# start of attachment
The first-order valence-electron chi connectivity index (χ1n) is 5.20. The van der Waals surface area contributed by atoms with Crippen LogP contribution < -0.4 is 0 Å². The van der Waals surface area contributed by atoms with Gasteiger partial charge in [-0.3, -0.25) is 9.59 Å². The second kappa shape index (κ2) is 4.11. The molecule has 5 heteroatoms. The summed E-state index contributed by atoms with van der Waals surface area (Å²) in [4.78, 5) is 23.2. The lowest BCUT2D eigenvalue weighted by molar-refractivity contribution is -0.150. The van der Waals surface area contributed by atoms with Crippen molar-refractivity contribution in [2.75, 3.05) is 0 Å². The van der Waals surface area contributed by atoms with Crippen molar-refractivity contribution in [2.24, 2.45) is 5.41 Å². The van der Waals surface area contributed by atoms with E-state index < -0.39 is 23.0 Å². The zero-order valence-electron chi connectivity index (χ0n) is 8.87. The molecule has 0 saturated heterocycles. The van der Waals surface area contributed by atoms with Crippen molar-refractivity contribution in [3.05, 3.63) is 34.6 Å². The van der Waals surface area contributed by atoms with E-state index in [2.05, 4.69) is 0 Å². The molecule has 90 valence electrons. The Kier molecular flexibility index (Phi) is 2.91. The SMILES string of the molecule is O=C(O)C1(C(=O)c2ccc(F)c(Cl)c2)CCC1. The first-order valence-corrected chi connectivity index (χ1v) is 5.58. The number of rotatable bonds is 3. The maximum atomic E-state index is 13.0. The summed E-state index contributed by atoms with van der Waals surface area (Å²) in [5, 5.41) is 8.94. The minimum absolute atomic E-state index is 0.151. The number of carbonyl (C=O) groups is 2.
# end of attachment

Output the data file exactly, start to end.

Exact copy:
The first-order valence-electron chi connectivity index (χ1n) is 5.20. The van der Waals surface area contributed by atoms with Crippen LogP contribution < -0.4 is 0 Å². The van der Waals surface area contributed by atoms with Gasteiger partial charge in [-0.3, -0.25) is 9.59 Å². The second kappa shape index (κ2) is 4.11. The molecule has 5 heteroatoms. The summed E-state index contributed by atoms with van der Waals surface area (Å²) in [4.78, 5) is 23.2. The lowest BCUT2D eigenvalue weighted by molar-refractivity contribution is -0.150. The van der Waals surface area contributed by atoms with Crippen molar-refractivity contribution in [2.75, 3.05) is 0 Å². The van der Waals surface area contributed by atoms with Crippen molar-refractivity contribution in [2.24, 2.45) is 5.41 Å². The van der Waals surface area contributed by atoms with E-state index < -0.39 is 23.0 Å². The zero-order valence-electron chi connectivity index (χ0n) is 8.87. The molecule has 0 saturated heterocycles. The van der Waals surface area contributed by atoms with Crippen molar-refractivity contribution in [3.05, 3.63) is 34.6 Å². The van der Waals surface area contributed by atoms with E-state index in [2.05, 4.69) is 0 Å². The molecule has 90 valence electrons. The Kier molecular flexibility index (Phi) is 2.91. The SMILES string of the molecule is O=C(O)C1(C(=O)c2ccc(F)c(Cl)c2)CCC1. The first-order valence-corrected chi connectivity index (χ1v) is 5.58. The number of rotatable bonds is 3. The maximum atomic E-state index is 13.0. The summed E-state index contributed by atoms with van der Waals surface area (Å²) in [5, 5.41) is 8.94. The minimum absolute atomic E-state index is 0.151. The number of carbonyl (C=O) groups is 2.